It's such a mixed message, 'yes we value you, but we don't trust you'. Yet fear, mistrust and discrimination are historically the social hallmarks of the mentally ill, those with mental health problems, as we're now labelled. Most of the folk who use the centre are everyday people. Yes, some are like me and have a case-history files thick, others haven't. We live our lives as best we can, being both accommodating and aware to our situation. Sometimes I think that the illness is the least intrusive and it's everything else that produces the real dysfunction in our lives. It's even more ironic that, rather than the exception many of us at the centre hold academic and professional qualifications. There's even two members I know who have Master of Arts degrees, one of which is in sociology. I have qualifications in the Arts and Social Sciences. So much for the social-norm of deranged lunatics.
Yet we're nearly disregarded by society, denied opportunities, discriminated against, purely because we're diagnosed with a mental illness, and received with all the misgivings such a term cogitates. I am different to you, but my difference is not in my diagnosis. Possibly due to my own new-found sense of self-awareness, I've noticed there are several centre members who are also entangled within the standard perceptual definition of mental ill-health. When looking into each past, there is often, as with Gavin, other environmental forces and social factors shaping their lives. And I can't help wondering if this is why they too have become lost, like me, within the [psychiatric] mental health system for so long.
As I say, I'm not ill, I'm hurt. The services that could help us, despite what we are told, are not there. Those that are, are under funded, under staffed and over prescribed. I waited fourteen months for my counselling-psychology appointment and nearly sixteen months for a place at the centre. It's hardly crises intervention; that's still left to the accident and emergency departments. Yes we need assistance, I don't deny this, but it's got to be more than waiting lists and medication. And certainly not bullying by the Department of Works and Pensions.
There's a real wind of change approaching, and I for one am extremely sceptical. The mutation in name from Department of Social Security to Department of Works and Pensions is not the only clue. Could it be that the questionnaire and medical are simply being used to justify the removal of one's entitlement to welfare benefit? Because with one in five working aged adults possessing a disability, these 'medical tests' are going to get a lot tougher.
The focus is obvious... work. To get the 'disabled', as the government refers to us, back or into work. Indeed, therapeutic work has, since April 2003, been replaced by permitted work. There's more than a mere suggestion that the emphasis has shifted from therapy to work. Those individuals that cannot work due to physical or mental disability/incapacitation, and whom rely on Incapacity or DLA benefit as their sole means of income, and who can't satisfy the DWP's criteria, they're going to have real problems. But it's not simply about economics and the capacity of the workforce... is it? Least of all it's definitely not to be found within the smokescreen of helping the disabled because there are many other practical ways to do this. So what is it all about, these so-called questionnaires and medical examinations? It's about money. If only to deny a higher rate, or reduce an existing rate by one level; in removing entitlement to benefit the savings to the government is in the tens of millions of pounds.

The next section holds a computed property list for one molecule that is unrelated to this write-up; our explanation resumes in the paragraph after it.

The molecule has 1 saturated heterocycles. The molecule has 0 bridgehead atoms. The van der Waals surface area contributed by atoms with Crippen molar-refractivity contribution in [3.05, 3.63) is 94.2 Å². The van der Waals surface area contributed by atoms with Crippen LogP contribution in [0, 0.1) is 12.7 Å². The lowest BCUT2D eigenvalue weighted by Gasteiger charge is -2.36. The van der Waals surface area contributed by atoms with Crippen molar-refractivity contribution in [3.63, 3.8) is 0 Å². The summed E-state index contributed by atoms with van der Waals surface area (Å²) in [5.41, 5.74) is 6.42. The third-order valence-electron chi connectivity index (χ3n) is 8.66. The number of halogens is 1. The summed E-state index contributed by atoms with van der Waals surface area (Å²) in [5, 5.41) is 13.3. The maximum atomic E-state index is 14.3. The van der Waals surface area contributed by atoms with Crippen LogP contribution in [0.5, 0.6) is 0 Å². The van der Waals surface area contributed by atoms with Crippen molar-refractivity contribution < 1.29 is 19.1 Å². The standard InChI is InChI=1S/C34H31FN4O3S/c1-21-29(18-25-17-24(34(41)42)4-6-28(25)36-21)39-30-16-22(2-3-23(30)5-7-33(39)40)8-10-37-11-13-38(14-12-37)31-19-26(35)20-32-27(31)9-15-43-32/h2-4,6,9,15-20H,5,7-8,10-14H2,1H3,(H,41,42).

There's currently much being said as regards the changing face of mental health policies and its associated provisions, especially with the implementation of new legislation in the form of the Mental Health (Care and Treatment) (Scotland) Act 2003. People with mental health issues, nearly one in ten of the UK population, are supposedly better informed, better protected and better off. However, I see an all too familiar face, with a tired expression showing discrimination, stigmatisation, poverty and isolation. "Behind every disability there's a person" we're told. If only the DWP believed their own propaganda. Or in the words of Susan, a centre member, "Just how's does someone get out of this f..king loop?"

Notes
1. From April 1995 Sickness Benefit and Invalidity Benefit were replaced by Incapacity Benefit. A new medical assessment of incapacity for work called the all work test was introduced with Incapacity Benefit. The All work test has now been renamed the Personal Capability Assessment.

Bibliography
Anderson, D. & Mullen, P. (1998) 'Faking It, The Sentimentalisation of Modern Society, The idea of a fake society', The Social Affairs Unit Publications.
Department for Work and Pensions. Notes about Incapacity Benefit IB40 - 2002.
Goffman Erving, 'Stigma, Notes on the Management of the Spoiled Identity', Penguin Books (1990).
The Citizens Advice Scotland 2001, 'Statutory Sick Pay & Incapacity Benefit', JS (editor).
Timmins Nicholas, 'The Five Giants, A Biography of the Welfare State', Harper Collins Publishing (1995).
Welfare Rights Training, 'Incapacity Benefit & The All Work Test'.